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Chelo-Kabab: Iran’s favourite dish

29 Nov 2022 00:00:00 | Update: 28 Nov 2022 22:25:26
Chelo-Kabab: Iran’s favourite dish

In their writings about Iran, the European explorers who visited Iran during Safavi era (1500-1736), though mentioned a lot about different kinds of chelos (cooked and drained rice) and polos (cooked rice), stews, pickles, and jams, but wrote nothing about chelo-kabab in the sense that we talk about it today. Most probably the recipe of chelo-kabab has been given to the Iranian people either by the Caucasian people or by the Iranians visiting the region, or as written by Mirza Mohammad Reza Mo’tamed-ul-Ketab Shams Larijani, an author of Qajar era, has been demanded by Naser-e-Din Shah himself from the Caucasians and soon learned by Iranians all over the country.

Being an Asian dish, chelo-kabab was well received in Iran and now has turned into the most delicious Iranian dish. Feeding a Battalion or a Regiment Naser-e-Din Shah had 87 wives, four of whom in permanent and the rest in temporary marital conditions, as well as 300 slave girls who together with the female and male servants formed a battalion or, better to say, a 1000-strong regiment. Writing about Naser-e-Din Shah, Doust-Ali Khan Mo’ayer-ul-Mamalek, a descendent of the Shah, narrates that on Fridays whenever he wished to pilgrim the holy shrine of Hazrat Abdul-Azim in Shar-e Rey, then a village in the south of Tehran, his servants used to rush to the village one day earlier and order 1,000 to 2,000 kabab kubideh. Kabab was a dish not in the court menu but loved by his wives.

Thus, whenever they planned to go there, they did not want to lose the chance to have kabab served with basil, onion, and spring onion on copper platters.

Nayeb Chelo-Kabab Restaurant was the oldest one established in the Tehran bazaar 120 years ago. Since its establishment till some 15 years ago when it was closed down, to please the customers, Nayeb waiters used to serve the extra-filled plate of pyramid-shaped hot rice crowned with the melting butter while kababs on skewers were served by a waiter who used to go from one table to another and provide customers with extra kababs as soon as they ran out of them and as long as rice was still left in their plates. First, the customers used to sit on bunches but later they were served at tables. The restaurant did not mind how many kababs a customer would eat and used to charge everybody the same, a generous manner that was characteristic of Iranians at that time, because of which it managed to run a brisk business.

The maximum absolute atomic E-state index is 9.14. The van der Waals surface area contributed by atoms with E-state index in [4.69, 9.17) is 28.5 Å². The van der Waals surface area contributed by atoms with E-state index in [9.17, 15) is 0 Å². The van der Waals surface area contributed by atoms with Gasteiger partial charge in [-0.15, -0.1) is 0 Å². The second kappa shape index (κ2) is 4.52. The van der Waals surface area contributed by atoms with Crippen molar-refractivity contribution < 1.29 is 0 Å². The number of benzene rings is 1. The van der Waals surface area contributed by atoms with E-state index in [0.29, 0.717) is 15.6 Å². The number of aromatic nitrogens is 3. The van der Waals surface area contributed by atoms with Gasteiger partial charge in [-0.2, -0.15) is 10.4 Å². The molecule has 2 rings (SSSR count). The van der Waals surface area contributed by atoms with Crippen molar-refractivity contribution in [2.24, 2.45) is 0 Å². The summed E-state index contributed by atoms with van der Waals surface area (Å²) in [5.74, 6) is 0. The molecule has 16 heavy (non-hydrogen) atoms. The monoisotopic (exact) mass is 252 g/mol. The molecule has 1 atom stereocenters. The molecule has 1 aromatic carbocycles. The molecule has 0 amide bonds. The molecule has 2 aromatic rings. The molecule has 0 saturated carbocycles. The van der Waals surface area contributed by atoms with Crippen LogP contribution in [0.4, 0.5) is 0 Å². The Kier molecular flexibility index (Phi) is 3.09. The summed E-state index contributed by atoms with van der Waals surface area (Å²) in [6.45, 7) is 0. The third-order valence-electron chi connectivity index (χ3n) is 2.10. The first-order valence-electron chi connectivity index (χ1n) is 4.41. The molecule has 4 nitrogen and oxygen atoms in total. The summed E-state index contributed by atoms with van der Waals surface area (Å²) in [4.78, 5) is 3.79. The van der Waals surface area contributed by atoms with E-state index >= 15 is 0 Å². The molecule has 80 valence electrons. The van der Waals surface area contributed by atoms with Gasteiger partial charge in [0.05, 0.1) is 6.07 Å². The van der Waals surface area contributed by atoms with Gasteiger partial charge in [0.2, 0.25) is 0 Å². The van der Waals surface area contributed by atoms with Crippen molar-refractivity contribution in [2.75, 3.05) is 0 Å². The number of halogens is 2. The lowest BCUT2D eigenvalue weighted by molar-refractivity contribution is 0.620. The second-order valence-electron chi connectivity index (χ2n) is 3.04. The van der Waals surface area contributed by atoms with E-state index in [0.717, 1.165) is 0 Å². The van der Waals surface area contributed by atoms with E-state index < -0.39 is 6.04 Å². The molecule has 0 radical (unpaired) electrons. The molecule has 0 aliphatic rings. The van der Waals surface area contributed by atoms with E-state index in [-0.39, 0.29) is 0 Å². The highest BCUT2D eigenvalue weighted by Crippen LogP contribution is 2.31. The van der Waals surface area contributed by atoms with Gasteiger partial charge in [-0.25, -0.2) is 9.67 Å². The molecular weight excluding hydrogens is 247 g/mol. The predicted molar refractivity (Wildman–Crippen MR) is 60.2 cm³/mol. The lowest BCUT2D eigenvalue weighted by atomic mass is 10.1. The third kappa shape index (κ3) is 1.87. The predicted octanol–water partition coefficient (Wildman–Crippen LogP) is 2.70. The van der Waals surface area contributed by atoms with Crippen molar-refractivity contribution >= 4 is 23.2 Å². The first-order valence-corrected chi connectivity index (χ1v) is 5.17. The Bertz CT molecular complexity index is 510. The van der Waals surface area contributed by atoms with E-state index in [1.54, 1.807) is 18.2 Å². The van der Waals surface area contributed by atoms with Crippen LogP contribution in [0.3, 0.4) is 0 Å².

Talking about the generosity and kindness of Mr. Nayeb, a gentleman who was the boss boy of a stingy merchant when a young boy, said that he used to go to the Nayeb restaurant in the bazaar every day to buy chelo-kabab for his boss who never thought that he was hungry too and that he wished to have lunch too. But Mr. Nayeb, realizing that the boy was hungry, used to treat him with bread and kabab before he prepared the chelo-kabab for the merchant and kept mentioning to his workers that he was only a child and that the smell of kabab made his mouth watery.

E’temad-ul-Saltaneh, in his notes, mentions of a shop in the bazaar which like Europeans served food at tables in 1292 lunar Hijra (some 121 years ago), a reference most probably to the Nayeb restaurant as the first chelo-kabab restaurant in Tehran. However, chelo-kabab restaurants were most likely first established in the northwestern city of Tabriz which borders with Caucasia. Nowadays, chelo-kabab is a national Iranian food in Tehran and other cities.

The reputation of the Nayeb restaurant was passed on from one generation to another and now there are tens of chelo-kabab restaurants in Tehran and other cities that are named after the original one. But the most famous of them in Tehran are the ones located in downtown near Shamsul-Amareh, and in Sa’adat-abad , Aban, and Vali-e-Asr streets, the owners of whom are most probably the descendent of the founder of the original one in the bazaar.